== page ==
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### Finding Sets of Integers

```
Date: 01/02/2002 at 16:36:20
From: keith
Subject: Algebra

Without computer assistance, find five different sets of three
positive integers such that

k < m < n and 1/k + 1/n + 1/m = 19/84
```

```
Date: 01/03/2002 at 03:17:50
From: Doctor Greenie
Subject: Re: Algebra

Hello, Keith -

The desired sum, 19/84, is less than 1/4 and greater than 1/5, so the
smallest denominator, k, must be greater than 4.

Also, with k < m < n, 1/k > 1/m > 1/n, so

1/k + 1/m + 1/n < 1/k + 1/k + 1/k = 3/k

and so

1/k + 1/m + 1/n = 19/84 < 3/k

which means

19/252 < 1/k

or, since k is an integer,

k < 15

So we can start looking for solutions to the problem, knowing that

4 < k < 15

Let's just plunge in head first, looking first for solution(s) with
k = 5.  We have

1/k + 1/m + 1/n = 1/5 + 1/m + 1/n = 19/84

84/320 + 1/m + 1/n = 95/320

1/m + 1/n = 11/320

We need to try to decompose 11/320 into the sum of two fractions
a/320 and b/320 such that both a/320 and b/320 reduce to unit
fractions. We have the following choices:

6/320 + 5/320  [no good -- 320 is divisible by 5 but not by 6]
7/320 + 4/320  [no good -- 320 is divisible by 4 but not by 7]
8/320 + 3/320  [no good -- 320 is divisible by 8 but not by 3]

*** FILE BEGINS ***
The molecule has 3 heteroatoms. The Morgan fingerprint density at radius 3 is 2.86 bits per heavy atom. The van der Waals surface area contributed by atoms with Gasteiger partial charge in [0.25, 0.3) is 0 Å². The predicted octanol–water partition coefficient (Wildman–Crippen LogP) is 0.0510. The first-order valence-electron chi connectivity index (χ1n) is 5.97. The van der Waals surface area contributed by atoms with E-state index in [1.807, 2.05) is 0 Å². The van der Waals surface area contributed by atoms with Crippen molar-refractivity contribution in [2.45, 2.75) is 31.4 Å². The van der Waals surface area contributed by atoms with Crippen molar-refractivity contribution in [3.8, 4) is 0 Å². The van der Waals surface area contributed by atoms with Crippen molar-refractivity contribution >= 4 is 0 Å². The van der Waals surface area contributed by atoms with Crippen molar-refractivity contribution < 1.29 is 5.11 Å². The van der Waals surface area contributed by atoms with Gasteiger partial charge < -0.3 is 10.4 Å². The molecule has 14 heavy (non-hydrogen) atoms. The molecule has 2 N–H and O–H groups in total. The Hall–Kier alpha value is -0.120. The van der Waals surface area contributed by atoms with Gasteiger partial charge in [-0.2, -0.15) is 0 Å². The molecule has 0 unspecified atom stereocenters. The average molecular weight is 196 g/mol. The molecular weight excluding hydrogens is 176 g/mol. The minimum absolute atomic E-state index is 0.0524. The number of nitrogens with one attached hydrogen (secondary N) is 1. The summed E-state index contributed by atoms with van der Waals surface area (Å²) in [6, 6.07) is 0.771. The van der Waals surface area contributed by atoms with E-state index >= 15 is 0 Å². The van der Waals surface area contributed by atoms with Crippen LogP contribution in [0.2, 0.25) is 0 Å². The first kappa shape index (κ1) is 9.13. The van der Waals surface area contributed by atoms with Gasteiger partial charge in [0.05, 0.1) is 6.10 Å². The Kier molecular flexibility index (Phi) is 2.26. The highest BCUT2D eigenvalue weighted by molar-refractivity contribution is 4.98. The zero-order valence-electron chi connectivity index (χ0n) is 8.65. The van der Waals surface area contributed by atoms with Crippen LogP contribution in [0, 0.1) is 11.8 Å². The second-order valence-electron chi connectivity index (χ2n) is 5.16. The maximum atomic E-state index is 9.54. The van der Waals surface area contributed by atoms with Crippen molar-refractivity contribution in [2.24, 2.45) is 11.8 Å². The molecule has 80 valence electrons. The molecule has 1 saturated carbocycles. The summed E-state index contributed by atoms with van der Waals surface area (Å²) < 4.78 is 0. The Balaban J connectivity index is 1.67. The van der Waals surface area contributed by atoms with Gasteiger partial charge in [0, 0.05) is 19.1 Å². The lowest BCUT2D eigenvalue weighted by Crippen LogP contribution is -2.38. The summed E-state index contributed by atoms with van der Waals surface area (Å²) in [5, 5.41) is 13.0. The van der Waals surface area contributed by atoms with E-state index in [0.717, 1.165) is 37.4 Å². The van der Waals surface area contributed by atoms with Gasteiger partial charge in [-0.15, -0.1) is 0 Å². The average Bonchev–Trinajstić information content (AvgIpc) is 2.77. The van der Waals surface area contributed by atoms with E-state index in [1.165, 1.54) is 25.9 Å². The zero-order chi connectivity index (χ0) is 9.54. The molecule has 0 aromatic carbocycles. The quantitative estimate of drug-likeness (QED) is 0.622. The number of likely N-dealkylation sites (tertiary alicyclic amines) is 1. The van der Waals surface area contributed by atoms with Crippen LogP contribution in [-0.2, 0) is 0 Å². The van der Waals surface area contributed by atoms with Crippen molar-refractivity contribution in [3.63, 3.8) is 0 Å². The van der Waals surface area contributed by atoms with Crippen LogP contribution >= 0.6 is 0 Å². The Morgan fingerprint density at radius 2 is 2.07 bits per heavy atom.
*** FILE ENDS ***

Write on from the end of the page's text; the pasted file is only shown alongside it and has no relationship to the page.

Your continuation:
9/320 + 2/320  [no good -- 320 is divisible by 2 but not by 9]
10/320 + 1/320  [okay -- 320 is divisible by 10, and 1/320 is

So we have our first solution:

19/84 = 95/320 = 84/320 + 10/320 + 1/320 = 1/5 + 1/32 + 1/320

Now let's try finding solution(s) with k = 6.  We have

1/k + 1/m + 1/n = 1/6 + 1/m + 1/n = 19/84

14/84 + 1/m + 1/n = 19/84

1/m + 1/n = 5/84

We need to try to decompose 5/84 into the sum of two fractions with
denominator 84 that are both equivalent to unit fractions. This time
we have the following choices:

3/84 + 2/84
4/84 + 1/84

In this case, all of these fractions are unit fractions, so we get two
more solutions to the problem:

19/84 = 14/84 + 3/84 + 2/84 = 1/6 + 1/28 + 1/42

19/84 = 14/84 + 4/84 + 1/84 = 1/6 + 1/21 + 1/84

You can continue trying the remaining higher values for k. Working
quickly and without a great deal of care, I found two more solutions
with k = 7 and another with k = 8, making a total of 6 solutions to
the problem. I looked very briefly at the higher possible values of k,
but chances for other solutions appeared slim, and I did not complete
an exhaustive search for solutions.

I hope this helps. Write back if you have any further questions on
this.

- Doctor Greenie, The Math Forum
http://mathforum.org/dr.math/
```
Associated Topics:
High School Basic Algebra
High School Number Theory

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